Moto Guzzi V9 Bobber First Ride Review

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The Moto Guzzi V9 Roamer and Bobber have just been launched at Rs 13.60 lakh (ex-showroom). We’ve ridden them! Here’s what the V9 is like.

Story: Roland Brown
Photography: Adam Bolton & Guzzi

 

It makes a lot of sense that Moto Guzzi are attempting to borrow some marketing inspiration from Harley-Davidson by creating a simple, stripped-down naked V-twin, called the Bobber. After all, Harley sold more than 2,60,000 bikes last year, while Guzzi production barely topped 10,000 despite a steady increase of late.

Guzzi would love just a fraction of those extra sales, especially in the huge US market where the marque from Mandello del Lario makes little impression, despite its long history of producing V-twin tourers and cruisers. Harley, on the other hand, have long had success with simple models, including the Street Bob and Fat Bob, whose names recognise the bobbers that were originally made by cutting down big American V-twins in the 1930s and ’40s.

Moto Guzzi do not have that same bobber tradition, but they do have a pair of mid-sized V-twins, the V7 Stone and Special, that in recent years have frequently been modified by their owners to give a minimalist image. With the new V9 Bobber, the factory is essentially doing a similar job itself, while also creating a shinier sidekick, the V9 Roamer, using many of the same components.

One shared component is the engine, a new 853-cc unit that gets its capacity from dimensions of 84 x 77 millimetres, against the 80 x 74 mm of the 744-cc unit that powers the V7s. Like the smaller lump, it’s a 90-degree transverse V-twin with pushrods and two valves per cylinder. Cooling comes mainly from air coming past those sticking-out pots, though it does also have a revised lubrication system that incorporates oil jets to help cool the pistons.

At the bottom end the V9 unit also gets new crankcases, plus an uprated transmission system featuring a beefier drive shaft, single-plate dry clutch, and the six-speed gearbox introduced last year with the V7 II models. There’s a little more power and torque to contend with: a maximum of 55 PS at 6,250 revolutions per minute, up from the V7 unit’s 48 PS or so; and a peak torque figure of 62 Nm that is an increase of a couple of Newton-metres.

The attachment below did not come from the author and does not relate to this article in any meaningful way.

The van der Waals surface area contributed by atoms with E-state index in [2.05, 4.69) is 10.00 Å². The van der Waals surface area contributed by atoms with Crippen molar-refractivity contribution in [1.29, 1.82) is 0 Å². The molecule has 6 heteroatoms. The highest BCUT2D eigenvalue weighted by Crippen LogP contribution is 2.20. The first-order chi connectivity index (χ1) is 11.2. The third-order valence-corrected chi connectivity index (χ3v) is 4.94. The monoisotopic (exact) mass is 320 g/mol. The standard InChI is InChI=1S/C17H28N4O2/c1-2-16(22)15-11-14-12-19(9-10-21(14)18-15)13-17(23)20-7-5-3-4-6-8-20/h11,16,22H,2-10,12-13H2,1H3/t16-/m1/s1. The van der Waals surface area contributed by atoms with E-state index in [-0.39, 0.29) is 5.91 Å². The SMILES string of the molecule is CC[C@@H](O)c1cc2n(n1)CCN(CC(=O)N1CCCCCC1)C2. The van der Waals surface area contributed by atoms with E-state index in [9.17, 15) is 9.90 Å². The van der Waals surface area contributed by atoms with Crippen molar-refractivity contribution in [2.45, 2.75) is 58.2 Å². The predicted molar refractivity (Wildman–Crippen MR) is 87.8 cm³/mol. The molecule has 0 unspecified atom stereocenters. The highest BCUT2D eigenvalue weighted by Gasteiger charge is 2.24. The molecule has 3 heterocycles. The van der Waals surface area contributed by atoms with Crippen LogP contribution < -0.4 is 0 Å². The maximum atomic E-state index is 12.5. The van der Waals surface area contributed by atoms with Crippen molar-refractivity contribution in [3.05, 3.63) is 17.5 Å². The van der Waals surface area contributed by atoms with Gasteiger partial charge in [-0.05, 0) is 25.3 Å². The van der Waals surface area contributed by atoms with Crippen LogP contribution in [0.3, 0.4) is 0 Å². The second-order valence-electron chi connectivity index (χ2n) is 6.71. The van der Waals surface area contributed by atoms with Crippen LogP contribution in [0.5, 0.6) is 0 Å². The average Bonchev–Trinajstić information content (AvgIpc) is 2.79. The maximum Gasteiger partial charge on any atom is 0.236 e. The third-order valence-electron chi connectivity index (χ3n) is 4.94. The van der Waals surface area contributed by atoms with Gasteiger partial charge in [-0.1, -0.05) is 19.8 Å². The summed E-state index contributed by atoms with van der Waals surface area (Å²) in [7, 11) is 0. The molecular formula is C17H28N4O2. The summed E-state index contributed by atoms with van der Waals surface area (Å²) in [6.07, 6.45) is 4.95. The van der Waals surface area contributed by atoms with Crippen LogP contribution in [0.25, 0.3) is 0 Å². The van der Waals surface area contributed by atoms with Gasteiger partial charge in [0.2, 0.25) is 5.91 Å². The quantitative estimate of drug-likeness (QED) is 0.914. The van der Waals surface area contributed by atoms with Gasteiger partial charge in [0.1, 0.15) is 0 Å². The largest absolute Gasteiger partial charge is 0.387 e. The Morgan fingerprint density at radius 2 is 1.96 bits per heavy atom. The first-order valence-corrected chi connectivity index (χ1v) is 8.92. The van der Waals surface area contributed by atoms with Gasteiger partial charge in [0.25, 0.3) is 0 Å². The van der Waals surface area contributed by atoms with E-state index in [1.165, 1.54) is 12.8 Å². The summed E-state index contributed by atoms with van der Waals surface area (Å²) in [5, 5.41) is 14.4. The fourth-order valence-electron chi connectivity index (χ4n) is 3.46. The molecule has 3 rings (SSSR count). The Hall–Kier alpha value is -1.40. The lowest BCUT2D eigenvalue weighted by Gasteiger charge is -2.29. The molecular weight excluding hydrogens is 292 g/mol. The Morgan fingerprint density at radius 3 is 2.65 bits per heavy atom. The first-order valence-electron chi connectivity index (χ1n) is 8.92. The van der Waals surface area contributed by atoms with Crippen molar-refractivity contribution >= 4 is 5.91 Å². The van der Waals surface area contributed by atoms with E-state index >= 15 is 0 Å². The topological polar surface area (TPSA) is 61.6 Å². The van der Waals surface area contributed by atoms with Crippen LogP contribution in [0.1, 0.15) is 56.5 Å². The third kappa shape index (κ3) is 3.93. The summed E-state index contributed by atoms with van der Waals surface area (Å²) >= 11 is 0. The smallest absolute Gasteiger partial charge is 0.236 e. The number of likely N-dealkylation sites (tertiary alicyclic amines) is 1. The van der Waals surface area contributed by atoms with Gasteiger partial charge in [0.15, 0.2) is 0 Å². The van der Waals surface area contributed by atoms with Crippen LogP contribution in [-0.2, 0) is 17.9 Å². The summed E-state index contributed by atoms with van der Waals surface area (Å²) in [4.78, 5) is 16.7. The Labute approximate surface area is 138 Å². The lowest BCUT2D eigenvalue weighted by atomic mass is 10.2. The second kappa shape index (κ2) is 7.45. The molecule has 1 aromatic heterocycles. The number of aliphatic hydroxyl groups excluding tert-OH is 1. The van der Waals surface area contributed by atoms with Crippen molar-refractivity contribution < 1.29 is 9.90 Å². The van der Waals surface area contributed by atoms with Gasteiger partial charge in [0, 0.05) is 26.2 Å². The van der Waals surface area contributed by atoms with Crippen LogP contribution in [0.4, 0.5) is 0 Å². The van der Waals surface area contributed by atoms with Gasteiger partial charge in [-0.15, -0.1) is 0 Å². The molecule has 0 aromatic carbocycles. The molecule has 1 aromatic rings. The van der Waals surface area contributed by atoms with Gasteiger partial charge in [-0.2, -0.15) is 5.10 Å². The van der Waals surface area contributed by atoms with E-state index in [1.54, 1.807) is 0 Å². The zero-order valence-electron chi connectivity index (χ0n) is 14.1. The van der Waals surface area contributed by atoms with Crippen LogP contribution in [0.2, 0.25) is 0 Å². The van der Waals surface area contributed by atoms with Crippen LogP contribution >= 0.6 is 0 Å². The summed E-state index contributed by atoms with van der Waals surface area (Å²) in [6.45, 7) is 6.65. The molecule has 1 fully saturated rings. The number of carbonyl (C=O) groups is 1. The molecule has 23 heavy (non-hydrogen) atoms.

The Bobber’s chassis is also new, although in typical Guzzi style this involves another variation of the twin-downtube, tubular steel frame and fairly simple, twin-shock suspension layout that has served the firm for half a century. There’s nothing very new about the non-adjustable telescopic forks, which offer 130 mm of travel, nor about the simple shocks, which are adjustable for pre-load only and allow 97 mm of rear-wheel travel.

What is eye-catching about the Bobber’s chassis is its pair of finely spoked, 16-inch cast aluminium wheels, and especially the fat, almost balloon-like tyres that wrap round them. The big Contis do as much as anything to give the Bobber its eponymous style, in conjunction with a pair of fairly abbreviated aluminium fenders and a thin, almost bench-like dual-seat that add to the visual impact.

The other vital part of the Bobber’s look is its deliberately downbeat finish. The matte black tank and rear fender have flashes of orange (grey is the colour option) that are almost invisible from the side. And almost everything else is black, including fork sliders, wheels, engine, exhaust, seat, side-panels, and rear shock springs.

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More on page 2 >

Principal Correspondent at Bike India and Car India. Food for the body. Fuel for the soul.

t: @BikeIndia
f: /BikeIndia

Jim Gorde – who has written posts on Bike India.


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